- The Vancouver area is home to some seriously good Asian food. In the neighboring suburb of Richmond, in particular, over 74% of residents are of Asian background. While the population in this area is majority Chinese and Taiwanese, the city’s culinary scene offers a tasty glimpse of the whole Asian continent. From solid sushi to hand pulled noodles to meltingly fresh tofu, a spin around these burbs might be the quickest ticket to Asia a North American can find.
- In both its Asian offerings and otherwise, the city does not sleep on its seafood. The Pacific offers a picturesque backdrop to the city and provides the plumpest oysters and snappiest fish.
- In addition to its Asian influence, the city pays homage to its indigenous background. In its buzzing restaurant scene, native ingredients like elk, berries and bannock incorporate into a modern cuisine all its own.
Merging all of its cultural influences, Vancouver does a hell of a job with salmon. From street stalls to home kitchens, you could eat salmon for every meal and still not try every unique preparation the city has to offer. Be sure to try salmon candy, a smoked preparation originated by Alaskan tribes as a method of preparation. Softer than fully smoked salmon, this dish seals salmon’s freshness with a sweet lacquered molasses glaze.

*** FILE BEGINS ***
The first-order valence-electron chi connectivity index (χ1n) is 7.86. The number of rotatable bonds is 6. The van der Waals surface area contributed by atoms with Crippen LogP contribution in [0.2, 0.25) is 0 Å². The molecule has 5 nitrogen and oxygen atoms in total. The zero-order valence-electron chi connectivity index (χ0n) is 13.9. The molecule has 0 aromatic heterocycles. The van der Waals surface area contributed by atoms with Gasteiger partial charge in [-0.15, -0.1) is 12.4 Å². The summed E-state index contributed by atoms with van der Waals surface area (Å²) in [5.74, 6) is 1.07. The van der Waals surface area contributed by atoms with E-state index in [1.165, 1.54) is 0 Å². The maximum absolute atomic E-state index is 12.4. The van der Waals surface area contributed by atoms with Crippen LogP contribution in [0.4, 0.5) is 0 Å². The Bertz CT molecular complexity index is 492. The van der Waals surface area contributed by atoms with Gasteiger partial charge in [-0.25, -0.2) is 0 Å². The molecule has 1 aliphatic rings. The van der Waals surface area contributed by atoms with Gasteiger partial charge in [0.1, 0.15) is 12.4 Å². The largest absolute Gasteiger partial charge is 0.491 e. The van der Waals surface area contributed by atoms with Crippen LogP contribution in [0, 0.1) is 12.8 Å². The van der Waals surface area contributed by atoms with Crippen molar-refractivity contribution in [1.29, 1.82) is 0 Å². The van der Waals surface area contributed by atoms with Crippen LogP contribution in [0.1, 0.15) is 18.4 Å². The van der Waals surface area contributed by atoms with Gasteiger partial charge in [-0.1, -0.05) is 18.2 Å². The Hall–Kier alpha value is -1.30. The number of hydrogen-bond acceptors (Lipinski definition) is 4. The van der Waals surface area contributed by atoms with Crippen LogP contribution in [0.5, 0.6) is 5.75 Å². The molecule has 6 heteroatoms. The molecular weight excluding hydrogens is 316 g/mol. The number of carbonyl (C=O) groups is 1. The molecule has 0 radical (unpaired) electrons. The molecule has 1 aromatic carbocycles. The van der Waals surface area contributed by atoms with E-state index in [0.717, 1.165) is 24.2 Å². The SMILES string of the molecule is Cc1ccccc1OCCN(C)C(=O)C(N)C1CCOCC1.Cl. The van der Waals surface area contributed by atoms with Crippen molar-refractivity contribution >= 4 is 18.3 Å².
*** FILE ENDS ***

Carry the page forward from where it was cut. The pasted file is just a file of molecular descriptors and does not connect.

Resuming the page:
STEP AWAYYY FROM THE RESTAURANT:
Best place to eat as true Vancouverites do? Try the Richmond Night Market, where Asian specialties abound. For a small entry fee, you can watch all kinds of social groups in the wild– teenagers on their cell phones and parents introducing their kids to new tastes. The packed food stalls offer dishes from all over, without touristy polish– even though it’s been slightly commercialized over the past decade.
BRING IT HOME:
Japadog is one of the city’s most popular chains, and is a perfect example of the culinary merging the city embraces. Our home version uses store-bought hot dogs to let you focus on the fun, Asian-inspired toppings for a unique spin.
JAPADOG AT HOME
This recipe is inspired by Noriki Tamura. As a Japanese immigrant, Tamura opened up a series of Japadog carts in Vancouver that stole the city’s heart. Read more about his story here.
1 head napa cabbage, chopped into 1-inch pieces
1 tbs. salt
1 bosc pear, grated
1 2-inch knob ginger, grated
2 garlic cloves, grated
1 tbs. chili pepper flakes
1 tbs rice vinegar
2 tsp. fish sauce
2 tbs. Korean gojuchang (found in Asian markets)
Prep: Scrunch cabbage together with salt in a large colander. Let sit for 1 hour, massaging occasionally. Rinse cabbage under cool water and squeeze dry. Pat dry again with kitchen towel and transfer to large bowl.
Add remaining ingredients and mix well. Let stand for 2 hours. Serve immediately or transfer to airtight container and refrigerate for up to 2 weeks.
3/4 cup kewpie mayo (found in Asian markets)
2 tsp. lemon juice
6 tsp. Korean gojuchang (found in Asian markets)
Combine all ingredients in small bowl. Taste and add more gojuchang for a spicier mayo, if desired.
Hot Dogs and Assembly
6 high quality hot dogs, preferably all beef
1 tbs. sesame oil
6 milk buns (found in Asian markets) or brioche buns
6 strips seaweed
1/2 cup wasabi peas, coarsely chopped
In a medium skillet, heat sesame oil over medium-low heat. Add hot dogs and cook, shaking pan occasionally, until well browned and heated through. While hot dogs are cooking, cut strips of seaweed into thin 1/2 inch pieces. When cooked, transfer hot dogs to buns. Top with mayo, kimchee, seaweed strips, and wasabi peas. Serve immediately.